Crazy Ants Replacing Fire Ants
A new predator is invading North America: the crazy ant. Until now, fire ants were the most feared invaders of their kind, producing a notorious sting painful to their victims. It turns out that the crazy ants have the ability to detoxify fire ant venom in a way that that no other insect or animal has been able to before. According to a science news article printed on NYTimes.com, the crazy ant uses its own venom to neutralize the fire ant’s venom.
Crazy ants, or Nylanderia fulva, have been given their name due to a scattershot movement. The ants were first seen in Houston, TX, and then in Florida about 12 years ago, before also being identified in Mississippi and Louisiana. Not only can the crazy ants wipe out their fire ant predecessors; they can dominate an ecosystem quickly.
Dr. LeBrun and colleagues Nathan T. Jones and Lawrence E. Gilbert performed a study and reported the results in the journal Science. The researchers exposed crazy ants to the venom of fire ants and then observed their behavior. The result was a type of intense grooming where they continually appeared to remove their own venom from an abdominal pore before spreading it all over their bodies. Afterwards, 98% of the crazy ants survived. When the pore where the venom was released was blocked, only 48% survived.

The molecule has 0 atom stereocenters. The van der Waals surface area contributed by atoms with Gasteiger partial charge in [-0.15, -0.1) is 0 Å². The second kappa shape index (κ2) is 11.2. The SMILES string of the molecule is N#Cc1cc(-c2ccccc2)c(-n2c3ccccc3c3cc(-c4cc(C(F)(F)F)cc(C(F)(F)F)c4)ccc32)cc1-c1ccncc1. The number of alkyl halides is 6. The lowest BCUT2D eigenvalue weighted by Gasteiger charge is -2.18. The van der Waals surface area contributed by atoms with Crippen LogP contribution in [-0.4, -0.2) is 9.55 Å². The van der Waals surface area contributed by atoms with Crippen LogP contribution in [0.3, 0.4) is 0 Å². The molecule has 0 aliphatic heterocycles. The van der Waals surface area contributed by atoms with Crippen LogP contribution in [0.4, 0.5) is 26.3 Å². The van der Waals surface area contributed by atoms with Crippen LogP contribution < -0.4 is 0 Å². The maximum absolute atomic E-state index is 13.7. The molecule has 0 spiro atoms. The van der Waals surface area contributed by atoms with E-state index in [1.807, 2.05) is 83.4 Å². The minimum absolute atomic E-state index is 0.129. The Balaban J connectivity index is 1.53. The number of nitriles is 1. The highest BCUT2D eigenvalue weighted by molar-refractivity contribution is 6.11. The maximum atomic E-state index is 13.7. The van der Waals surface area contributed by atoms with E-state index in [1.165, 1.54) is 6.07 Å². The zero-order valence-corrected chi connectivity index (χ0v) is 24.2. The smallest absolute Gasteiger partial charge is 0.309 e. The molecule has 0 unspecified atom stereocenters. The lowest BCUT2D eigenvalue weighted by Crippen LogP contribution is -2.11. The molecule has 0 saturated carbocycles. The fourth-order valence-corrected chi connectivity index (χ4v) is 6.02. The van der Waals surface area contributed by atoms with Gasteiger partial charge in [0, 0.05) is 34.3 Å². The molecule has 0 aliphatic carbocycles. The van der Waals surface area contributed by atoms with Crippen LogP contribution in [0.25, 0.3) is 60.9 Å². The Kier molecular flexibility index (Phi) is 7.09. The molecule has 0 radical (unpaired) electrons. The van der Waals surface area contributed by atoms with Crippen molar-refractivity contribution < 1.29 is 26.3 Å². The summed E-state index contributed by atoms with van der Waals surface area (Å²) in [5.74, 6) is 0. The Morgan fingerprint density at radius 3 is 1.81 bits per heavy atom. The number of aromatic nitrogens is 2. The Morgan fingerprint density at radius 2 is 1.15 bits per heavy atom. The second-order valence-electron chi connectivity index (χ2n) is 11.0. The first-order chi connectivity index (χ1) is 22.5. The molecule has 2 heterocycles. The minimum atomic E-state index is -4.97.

Additional tests were performed to show that the ants were, in fact, using their own venom and that the main ingredient, formic acid, was responsible for detoxifying the fire ant venom, although it is still not known the chemical basis for the detoxification.
While the study shows that the crazy ants could be bad news for the fire ants’ survival, it is a matter of opinion as to how it affects humans. Unlike fire ants, crazy ants do not sting. However, they do invade homes, short out power lines and will crawl on people.
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